Visibility of people with disabilities is important. Selfies/photos are a wonderful way to share a brief message and say, “Hey, I’m here and this is what matters to me!” Saying who you are and what you care about is a form of advocacy that can lead to a broader community.
Take a photo!
Photos or short videos can make powerful statements. If you’re at the Voting Summit, feel free to complete the sentence, “I vote because…” and take a photo of you with a sign that will be available at the event (or use any piece of paper).
You can take one during the Yo! Voting Summit or afterward. You can use the Twitter app or their desktop version. Here is Alice’s photo from her iPhone:
Tweet Your Photo with a Message!
This is a step-by-step for iPhone users. It might be different for Android or other phones.
Step 1: Open your Photos on your phone
Step 2: Select the photo you want to post on Twitter by clicking on it
Step 3: Below your selected photo, you can see the options you have for sharing your photo. Swipe left or right until you see the Twitter icon and select it.
Step 4: A small window will open that is connected to your Twitter account (and app). Type your message. Remember, you can only type a message no more than 140 characters (including spaces). Be sure to use the #CripTheVote hashtag
Step 5: After you type your message, click ‘Post’ on the upper right-hand corner of the window. Below is an example of Alice’s photo. She typed the same message on her sign so it’s accessible to all users.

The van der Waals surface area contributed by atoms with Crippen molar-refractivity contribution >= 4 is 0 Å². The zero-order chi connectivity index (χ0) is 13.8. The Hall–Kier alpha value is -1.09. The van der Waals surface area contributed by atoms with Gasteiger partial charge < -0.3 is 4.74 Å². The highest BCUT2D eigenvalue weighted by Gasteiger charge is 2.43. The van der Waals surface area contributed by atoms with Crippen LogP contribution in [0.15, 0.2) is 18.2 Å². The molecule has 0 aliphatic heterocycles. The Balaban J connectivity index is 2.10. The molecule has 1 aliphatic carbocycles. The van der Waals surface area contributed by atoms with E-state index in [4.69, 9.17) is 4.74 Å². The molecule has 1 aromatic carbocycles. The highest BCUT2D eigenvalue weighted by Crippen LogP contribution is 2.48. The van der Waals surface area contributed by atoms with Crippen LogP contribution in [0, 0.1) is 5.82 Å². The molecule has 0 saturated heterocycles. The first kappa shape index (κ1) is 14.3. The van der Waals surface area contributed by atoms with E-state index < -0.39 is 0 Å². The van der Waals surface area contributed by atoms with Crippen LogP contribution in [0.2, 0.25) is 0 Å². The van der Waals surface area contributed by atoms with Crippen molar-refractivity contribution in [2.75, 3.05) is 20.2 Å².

When you type your message, sometimes you’ll see different hashtags that match the one you’re about to type. For example, when Alice started typing the hashtag, #CripTheVote appeared in a list. You can select it without typing the whole thing.
Step 6: This is what the tweet looks like that’s ready to post. Click “Post.”
Step 7: After clicking “Post,” open your Twitter app on your phone.
Step 8: This is what it looks like from Alice’s Twitter account. Now it is public for all to see. If you click on the tweet, you can see the entire image.
If you’re feeling really ambitious, you can now add descriptions (alternative text) to any images you post using Twitter: https://support.twitter.com/articles/20174660
If you’re more into Instagram, you can do the same thing and share on Facebook or Flickr at the same time. The steps are similar–just follow these step-by-step images.
Step 1: Open Instagram
Step 2: Select the middle button in blue at the bottom of the screen. Select an image from your photo library (from your phone).
Step 3: Type your caption. Instagram is great because you can write longer messages. Don’t forget the hashtag!!
You can tag your friends on Instagram or post the same image and caption to other social media sites connected that you might use such as Facebook, Twitter, Tumblr.
Note: I don’t select Twitter when I use Instagram because the image doesn’t appear on Twitter, just a link back to Instagram.
Step 4: When you’re done, click “Share.”
Here’s the same message I tweeted on Twitter, but this time on Instagram using the same hashtag. No matter what social media site you use, people can find similar posts on under this keyword.
Have fun with social media if you already use it or are interested in trying it! There’s no wrong way to do it and you’ll get the hang of it eventually. If you’re shy, you can post message without a photo.
It’s up to you how much you want to reveal. You are in control.
Don’t Be a Stranger!
We’d love to hear from you! Feel free to email us: DisabilityVisibilityProject@gmail.com
Or if you’re on Twitter, you can follow Andrew, Gregg, and Alice: